The lower end is set at 5%. For most faculty members, this level would neither be typical nor necessarily a wise choice over an extended period, given the many reasons that higher levels of ongoing activity in this area are so valuable. Certainly most chairs and deans would discourage faculty from such a stance on a regular basis.  However, any number of scenarios can be imagined whereby a faculty member might find it in his/her interest to devote virtually all professional time, for a limited time period, to teaching and service activities. If that person’s workload plan were approved, it would allow him/her to do so without being “penalized” for lower levels of effort in this area. It is worth restating here that units can and will still articulate their expectations for such decisions as promotion, tenure, and graduate faculty status; faculty members will need to be knowledgeable of these and guided/mentored in appropriate ways to meet them.  Thus, as was noted in the general policy statements, if a faculty member’s workload plan is approved with minimal scholarly or creative activity for the specified time frame, this in no way should impact the faculty member’s obligations to meet specified requirements in the area of scholarly and creative activity for tenure or promotion. 


On the other end of the range, the upper limit is set at 70%. The assumption made here is that while all faculty members are expected to participate continuously in teaching and service activities, faculty members might have significant projects- such as research or creative grants funded- that would require a very significant amount of their time for a specified time period.  Assuming that such an arrangement was acceptable within the department and college structure (for example, if a grant provided funding to help replace a faculty member for one or more courses during the proposed year), and that the proposed activities are within the scholarly and creative mission of the university, it would likely be in the faculty member’s and the University’s interest to allow and encourage the higher levels of scholarly/creative commitment.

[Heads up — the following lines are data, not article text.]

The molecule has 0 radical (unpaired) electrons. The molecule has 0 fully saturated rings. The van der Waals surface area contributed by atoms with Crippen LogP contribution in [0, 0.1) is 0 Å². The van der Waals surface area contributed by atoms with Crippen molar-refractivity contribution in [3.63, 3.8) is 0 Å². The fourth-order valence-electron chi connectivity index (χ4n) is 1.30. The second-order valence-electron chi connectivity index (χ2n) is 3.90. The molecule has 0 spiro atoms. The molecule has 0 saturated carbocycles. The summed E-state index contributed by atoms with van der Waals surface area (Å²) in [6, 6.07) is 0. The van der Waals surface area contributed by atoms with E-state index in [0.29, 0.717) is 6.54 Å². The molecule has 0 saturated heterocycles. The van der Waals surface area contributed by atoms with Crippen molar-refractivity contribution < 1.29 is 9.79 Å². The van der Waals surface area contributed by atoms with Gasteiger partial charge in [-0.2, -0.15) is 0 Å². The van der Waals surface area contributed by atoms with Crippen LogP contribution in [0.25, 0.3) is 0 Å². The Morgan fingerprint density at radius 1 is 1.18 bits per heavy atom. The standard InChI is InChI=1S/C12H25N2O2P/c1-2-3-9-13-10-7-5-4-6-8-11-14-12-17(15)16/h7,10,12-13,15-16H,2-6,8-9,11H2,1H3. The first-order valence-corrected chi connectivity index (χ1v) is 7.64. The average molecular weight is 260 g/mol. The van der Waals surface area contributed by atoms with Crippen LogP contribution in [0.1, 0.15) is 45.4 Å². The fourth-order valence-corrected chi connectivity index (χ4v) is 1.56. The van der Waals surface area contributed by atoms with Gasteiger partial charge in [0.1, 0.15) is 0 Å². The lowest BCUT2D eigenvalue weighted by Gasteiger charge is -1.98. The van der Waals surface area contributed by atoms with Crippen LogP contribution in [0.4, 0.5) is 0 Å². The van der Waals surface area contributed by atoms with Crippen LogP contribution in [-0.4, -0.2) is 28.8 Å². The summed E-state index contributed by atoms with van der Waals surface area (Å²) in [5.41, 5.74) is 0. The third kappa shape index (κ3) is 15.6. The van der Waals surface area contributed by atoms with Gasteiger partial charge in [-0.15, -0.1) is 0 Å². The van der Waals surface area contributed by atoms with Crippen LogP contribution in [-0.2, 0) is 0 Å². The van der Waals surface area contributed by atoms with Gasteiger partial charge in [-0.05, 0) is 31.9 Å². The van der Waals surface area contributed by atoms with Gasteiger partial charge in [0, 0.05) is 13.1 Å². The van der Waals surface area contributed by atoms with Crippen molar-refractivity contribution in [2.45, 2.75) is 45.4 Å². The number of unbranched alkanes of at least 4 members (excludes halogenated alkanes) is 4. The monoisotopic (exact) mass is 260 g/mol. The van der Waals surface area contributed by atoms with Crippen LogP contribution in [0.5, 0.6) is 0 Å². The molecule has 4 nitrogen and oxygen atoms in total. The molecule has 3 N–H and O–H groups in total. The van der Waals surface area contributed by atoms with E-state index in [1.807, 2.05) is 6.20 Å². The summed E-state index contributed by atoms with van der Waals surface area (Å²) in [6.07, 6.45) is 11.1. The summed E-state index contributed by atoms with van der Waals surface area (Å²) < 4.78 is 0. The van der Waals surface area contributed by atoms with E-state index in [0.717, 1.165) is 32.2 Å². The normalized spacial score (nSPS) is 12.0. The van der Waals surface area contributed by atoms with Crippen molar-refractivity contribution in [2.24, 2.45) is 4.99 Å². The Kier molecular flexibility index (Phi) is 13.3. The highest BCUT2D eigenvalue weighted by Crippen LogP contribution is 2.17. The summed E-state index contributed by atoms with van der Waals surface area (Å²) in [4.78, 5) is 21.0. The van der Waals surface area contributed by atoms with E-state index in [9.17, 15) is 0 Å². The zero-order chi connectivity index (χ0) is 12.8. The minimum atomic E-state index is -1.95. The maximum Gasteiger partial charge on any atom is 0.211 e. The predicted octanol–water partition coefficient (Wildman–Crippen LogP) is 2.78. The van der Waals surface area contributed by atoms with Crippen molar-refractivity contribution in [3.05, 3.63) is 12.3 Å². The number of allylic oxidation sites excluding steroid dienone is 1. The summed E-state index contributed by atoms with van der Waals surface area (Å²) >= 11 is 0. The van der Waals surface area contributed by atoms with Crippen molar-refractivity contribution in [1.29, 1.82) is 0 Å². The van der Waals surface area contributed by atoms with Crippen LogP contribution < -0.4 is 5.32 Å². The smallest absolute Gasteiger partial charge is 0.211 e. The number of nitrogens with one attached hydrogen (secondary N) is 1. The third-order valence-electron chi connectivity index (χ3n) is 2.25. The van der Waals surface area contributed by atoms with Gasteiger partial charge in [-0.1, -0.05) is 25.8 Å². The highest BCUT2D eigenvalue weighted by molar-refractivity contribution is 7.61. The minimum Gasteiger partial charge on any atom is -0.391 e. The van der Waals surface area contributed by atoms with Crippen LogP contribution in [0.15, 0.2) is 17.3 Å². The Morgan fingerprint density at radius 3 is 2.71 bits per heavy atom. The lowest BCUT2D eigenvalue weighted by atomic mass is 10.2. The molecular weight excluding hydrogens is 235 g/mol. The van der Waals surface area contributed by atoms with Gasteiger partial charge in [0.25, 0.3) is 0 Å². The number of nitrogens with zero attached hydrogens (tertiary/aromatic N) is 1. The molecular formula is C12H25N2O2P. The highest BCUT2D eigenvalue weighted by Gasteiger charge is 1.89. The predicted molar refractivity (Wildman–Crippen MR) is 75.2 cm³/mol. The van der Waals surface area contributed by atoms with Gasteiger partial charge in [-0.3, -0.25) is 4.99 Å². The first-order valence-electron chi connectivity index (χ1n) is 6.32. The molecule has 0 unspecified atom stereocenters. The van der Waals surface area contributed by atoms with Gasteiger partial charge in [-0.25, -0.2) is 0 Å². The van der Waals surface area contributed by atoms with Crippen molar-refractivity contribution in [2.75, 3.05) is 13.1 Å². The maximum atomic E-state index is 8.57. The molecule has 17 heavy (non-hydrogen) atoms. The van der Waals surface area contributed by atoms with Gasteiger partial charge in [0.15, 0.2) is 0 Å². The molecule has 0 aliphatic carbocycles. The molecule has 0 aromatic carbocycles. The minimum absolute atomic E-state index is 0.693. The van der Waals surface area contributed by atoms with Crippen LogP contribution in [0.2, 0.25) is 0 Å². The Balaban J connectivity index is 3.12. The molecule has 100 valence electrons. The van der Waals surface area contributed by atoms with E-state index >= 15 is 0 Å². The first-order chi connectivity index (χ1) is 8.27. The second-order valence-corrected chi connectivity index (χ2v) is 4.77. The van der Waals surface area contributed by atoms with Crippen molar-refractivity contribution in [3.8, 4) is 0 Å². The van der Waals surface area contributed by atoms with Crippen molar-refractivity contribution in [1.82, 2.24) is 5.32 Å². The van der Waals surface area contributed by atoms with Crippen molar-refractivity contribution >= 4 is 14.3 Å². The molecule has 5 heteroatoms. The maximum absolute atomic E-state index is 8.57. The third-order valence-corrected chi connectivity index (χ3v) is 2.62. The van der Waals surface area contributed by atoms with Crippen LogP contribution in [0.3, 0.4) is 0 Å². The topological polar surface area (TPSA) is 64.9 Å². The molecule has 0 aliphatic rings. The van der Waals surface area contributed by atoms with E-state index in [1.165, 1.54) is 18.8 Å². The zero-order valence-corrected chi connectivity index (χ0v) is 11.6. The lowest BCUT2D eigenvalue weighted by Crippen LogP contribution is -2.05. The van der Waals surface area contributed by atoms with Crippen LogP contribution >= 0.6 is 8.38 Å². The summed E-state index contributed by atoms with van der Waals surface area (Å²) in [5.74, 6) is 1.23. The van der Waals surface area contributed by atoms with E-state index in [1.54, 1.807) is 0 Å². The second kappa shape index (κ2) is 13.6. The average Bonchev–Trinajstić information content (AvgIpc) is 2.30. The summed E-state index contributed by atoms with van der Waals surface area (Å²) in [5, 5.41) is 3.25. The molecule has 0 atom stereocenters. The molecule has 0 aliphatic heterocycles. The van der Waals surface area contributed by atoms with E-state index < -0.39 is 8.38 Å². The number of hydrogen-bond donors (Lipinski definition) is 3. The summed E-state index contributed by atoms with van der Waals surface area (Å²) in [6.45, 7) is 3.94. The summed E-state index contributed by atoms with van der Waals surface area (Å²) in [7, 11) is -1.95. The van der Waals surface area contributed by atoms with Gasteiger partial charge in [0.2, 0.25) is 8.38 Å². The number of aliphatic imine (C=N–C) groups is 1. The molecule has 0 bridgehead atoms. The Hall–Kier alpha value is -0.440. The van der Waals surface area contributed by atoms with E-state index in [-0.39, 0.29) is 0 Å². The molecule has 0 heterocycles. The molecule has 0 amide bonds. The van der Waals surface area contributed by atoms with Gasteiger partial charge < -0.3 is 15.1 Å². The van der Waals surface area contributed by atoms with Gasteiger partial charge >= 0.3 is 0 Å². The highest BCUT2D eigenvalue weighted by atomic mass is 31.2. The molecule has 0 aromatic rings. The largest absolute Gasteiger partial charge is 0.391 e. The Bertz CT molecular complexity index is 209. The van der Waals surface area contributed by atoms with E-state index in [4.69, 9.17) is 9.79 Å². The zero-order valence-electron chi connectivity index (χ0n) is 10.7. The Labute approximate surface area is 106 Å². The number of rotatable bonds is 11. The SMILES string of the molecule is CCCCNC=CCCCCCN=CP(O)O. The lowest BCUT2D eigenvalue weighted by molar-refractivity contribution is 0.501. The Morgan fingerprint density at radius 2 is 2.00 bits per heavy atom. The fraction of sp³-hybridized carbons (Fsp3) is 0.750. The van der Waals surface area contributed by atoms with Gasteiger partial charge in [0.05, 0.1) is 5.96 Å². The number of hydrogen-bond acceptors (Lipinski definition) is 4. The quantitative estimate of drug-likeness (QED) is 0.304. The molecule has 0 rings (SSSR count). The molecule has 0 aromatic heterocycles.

University service includes activities in support of program, department/division, college and university governance that are not directly tied to teaching or research. Typically these include service on committees at all levels of the institution, as well as special assignments or projects within any level of the institution.